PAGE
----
The Chairman: With this we may take new clause 5—Requirement for signature before issue of ballot paper—

    `(1) Schedule 1 to the Representation of the People Act 1983 (parliamentary election rules) is amended as follows.

    (2) After rule 35 there is inserted—

    ``35A.—(1) A person applying as an elector shall sign his name before he is issued with a ballot paper.

    (2) The presiding officer may dispense with the requirement in paragraph (1) above in relation to any applicant if he is satisfied that it is not reasonably practicable for that person to sign in a consistent and distinctive way because of any incapacity of his.''.'.

Mr. McGrady: Amendment No. 19 would require that when a would-be voter is proffered a ballot paper, in addition to producing the documents that provide the read-across under the Bill, the apparent age will be reflected against the register's age data. I put that badly and if I may I shall start again. The additional requirement in place of the two proposed in the Bill is important. The would-be voter has to produce a document and the apparent age of the voter is compared with the data supplied by the chief electoral officer. Correspondence is sought.

When amendments Nos. 29 and 30 were debated, the Minister said that he hoped that good progress would be made with digitisation and computerisation of signatures. Much was made in earlier debates about the fact that two additional pieces of information were required—the date of birth and the signature made in applying for a vote.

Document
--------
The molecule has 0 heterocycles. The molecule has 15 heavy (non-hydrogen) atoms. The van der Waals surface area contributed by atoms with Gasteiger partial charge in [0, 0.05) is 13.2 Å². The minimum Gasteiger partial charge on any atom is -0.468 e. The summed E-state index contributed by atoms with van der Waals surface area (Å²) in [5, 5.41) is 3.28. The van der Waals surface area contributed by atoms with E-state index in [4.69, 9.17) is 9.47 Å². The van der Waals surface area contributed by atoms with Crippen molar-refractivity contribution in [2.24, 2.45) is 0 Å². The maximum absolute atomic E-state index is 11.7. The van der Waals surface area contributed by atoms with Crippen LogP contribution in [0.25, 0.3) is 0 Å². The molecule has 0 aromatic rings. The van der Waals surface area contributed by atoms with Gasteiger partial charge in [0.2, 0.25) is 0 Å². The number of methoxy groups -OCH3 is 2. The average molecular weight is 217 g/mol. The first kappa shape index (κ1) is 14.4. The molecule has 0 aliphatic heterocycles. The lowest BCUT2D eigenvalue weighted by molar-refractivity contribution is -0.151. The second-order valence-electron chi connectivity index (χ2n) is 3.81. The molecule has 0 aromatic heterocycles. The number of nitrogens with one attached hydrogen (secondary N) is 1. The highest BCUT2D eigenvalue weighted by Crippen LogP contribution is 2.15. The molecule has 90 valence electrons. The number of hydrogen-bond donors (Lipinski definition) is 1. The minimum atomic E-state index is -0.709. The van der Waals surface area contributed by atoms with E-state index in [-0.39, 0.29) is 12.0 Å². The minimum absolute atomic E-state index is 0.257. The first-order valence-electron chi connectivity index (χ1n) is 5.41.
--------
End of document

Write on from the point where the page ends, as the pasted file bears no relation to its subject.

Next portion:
Under the amendments, the signature on the application form would have to coincide with that of the person asking for the vote at the polling station, who would sign for their vote. I am immediately conscious of the logistical problems that might arise if that process was not well managed—perhaps the bottleneck would grow even greater than it was at the last election—but with the right manpower and management, our objective could be achieved.

I should like to know if at any time it is intended that the signature on the application form to be registered as a voter will be stored electronically other than when a person applies for an absent vote, be it proxy or postal. With all the trouble that we are taking, quite correctly, to have signatures on applications for votes, to store them electronically and to have them available to the electoral officer, both centrally and presumably at polling stations, would it not be logical to ask someone to sign for their vote and immediately scan the signature for accuracy using the electronic database? With the Committee's permission, the Minister's reply will determine whether I press the amendment.